I'll admit, I had to take a breather after my last post on the crisis facing black boys in Minneapolis Public Schools. It was important for me to take a step back to process the disturbing events that have impacted our community over the last few weeks. For one, there were a number of shootings that occurred in Minneapolis in some of our most economically-impoverished neighborhoods, along with the obligatory outcries to "stop the violence." Then, community activist, Al Flowers was allegedly beaten by an officer in the Minneapolis Police Department in his South Minneapolis home, followed by press conferences and a public outcry for justice. Situations like these are becoming all too common in the Twin Cities and demonstrate the need to move beyond rhetoric and to work towards real, concrete solutions that address root causes of violence and deteriorating police/community relations.

Racial wounds continue to be reopened

On a national level we have had to grapple with the opening and reopening of deep wounds stemming from our unreconciled racial history in the aftermath of the murder of unarmed black teenager, Mike Brown in Ferguson, Missouri by law enforcement.

Indeed, Mike Brown appears to be the latest victim in an unfolding saga of issues at the intersection of race, privilege, power, and perception. The debate on social media surrounding his death is reminiscent of the stinging debate that occurred in the aftermath of the shooting death of Trayvon Martin, an unarmed black male teen who was gunned down in a gated community in Florida by a neighborhood watchman. It was said of Trayvon Martin that he was "suspicious" and looked as though he was "up to no good." Negative images of Trayvon were plastered across the media which had the effect of diminishing public empathy for Trayvon and reinforcing the notion that he was a menacing character who got what he deserved. When his killer was acquitted, it seemed to reinforce the deleterious message that black lives don't matter in the USA. This message of the lack of worth of black lives is implicit in many public policy debates, the lack of equity in our social, educational, political, and economic systems, and the uneven ways in which our laws are enforced-- benefiting some and disenfranchising others.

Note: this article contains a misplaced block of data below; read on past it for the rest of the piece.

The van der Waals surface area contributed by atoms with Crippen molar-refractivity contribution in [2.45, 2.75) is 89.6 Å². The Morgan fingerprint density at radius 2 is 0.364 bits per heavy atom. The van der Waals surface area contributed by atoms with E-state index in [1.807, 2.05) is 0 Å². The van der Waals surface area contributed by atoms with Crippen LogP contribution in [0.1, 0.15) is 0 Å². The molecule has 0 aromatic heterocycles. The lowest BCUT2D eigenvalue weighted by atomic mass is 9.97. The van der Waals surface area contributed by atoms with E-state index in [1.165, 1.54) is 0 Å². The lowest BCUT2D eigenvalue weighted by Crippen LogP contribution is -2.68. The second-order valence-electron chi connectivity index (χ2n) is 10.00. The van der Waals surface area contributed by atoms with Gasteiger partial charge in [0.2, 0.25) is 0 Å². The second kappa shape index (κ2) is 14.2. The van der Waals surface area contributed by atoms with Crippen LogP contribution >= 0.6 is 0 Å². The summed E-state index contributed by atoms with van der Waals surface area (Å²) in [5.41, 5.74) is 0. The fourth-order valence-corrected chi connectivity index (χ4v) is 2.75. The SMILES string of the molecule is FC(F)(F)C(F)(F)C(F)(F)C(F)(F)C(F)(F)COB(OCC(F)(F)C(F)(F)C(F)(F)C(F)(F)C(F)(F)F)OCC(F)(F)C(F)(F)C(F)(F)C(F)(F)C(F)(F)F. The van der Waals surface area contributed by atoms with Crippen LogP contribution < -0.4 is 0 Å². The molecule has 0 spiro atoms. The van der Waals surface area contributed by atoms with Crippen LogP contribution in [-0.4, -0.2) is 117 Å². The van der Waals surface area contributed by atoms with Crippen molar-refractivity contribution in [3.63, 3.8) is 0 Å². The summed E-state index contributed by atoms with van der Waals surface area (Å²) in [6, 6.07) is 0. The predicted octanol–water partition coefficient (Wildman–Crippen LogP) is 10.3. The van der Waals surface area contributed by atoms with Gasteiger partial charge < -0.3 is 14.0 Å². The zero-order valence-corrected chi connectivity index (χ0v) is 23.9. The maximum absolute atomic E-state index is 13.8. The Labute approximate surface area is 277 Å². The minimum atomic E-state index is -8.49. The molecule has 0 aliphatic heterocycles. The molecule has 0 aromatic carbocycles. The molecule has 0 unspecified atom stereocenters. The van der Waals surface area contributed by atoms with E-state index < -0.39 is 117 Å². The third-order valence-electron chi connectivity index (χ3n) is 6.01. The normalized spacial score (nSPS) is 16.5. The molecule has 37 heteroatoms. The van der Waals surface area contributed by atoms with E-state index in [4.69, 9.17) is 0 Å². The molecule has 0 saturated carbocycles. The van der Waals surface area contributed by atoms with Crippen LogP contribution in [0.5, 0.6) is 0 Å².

Impact of media portrayals and negative stereotyping

Sadly, time and time again when African Americans become victims of crime, the message is transmitted that their "negative" conduct was the sole contributing factor to their deaths. In such circumstances, even when African Americans are victims, they are often racially stereotyped and negative perceptions about them may be used as a justification for why they were murdered. Mainstream media plays a key role in perpetuating negative stereotypes and images about African Americans in the way that they dress, who their friends are, how they speak, and the neighborhoods in which they reside.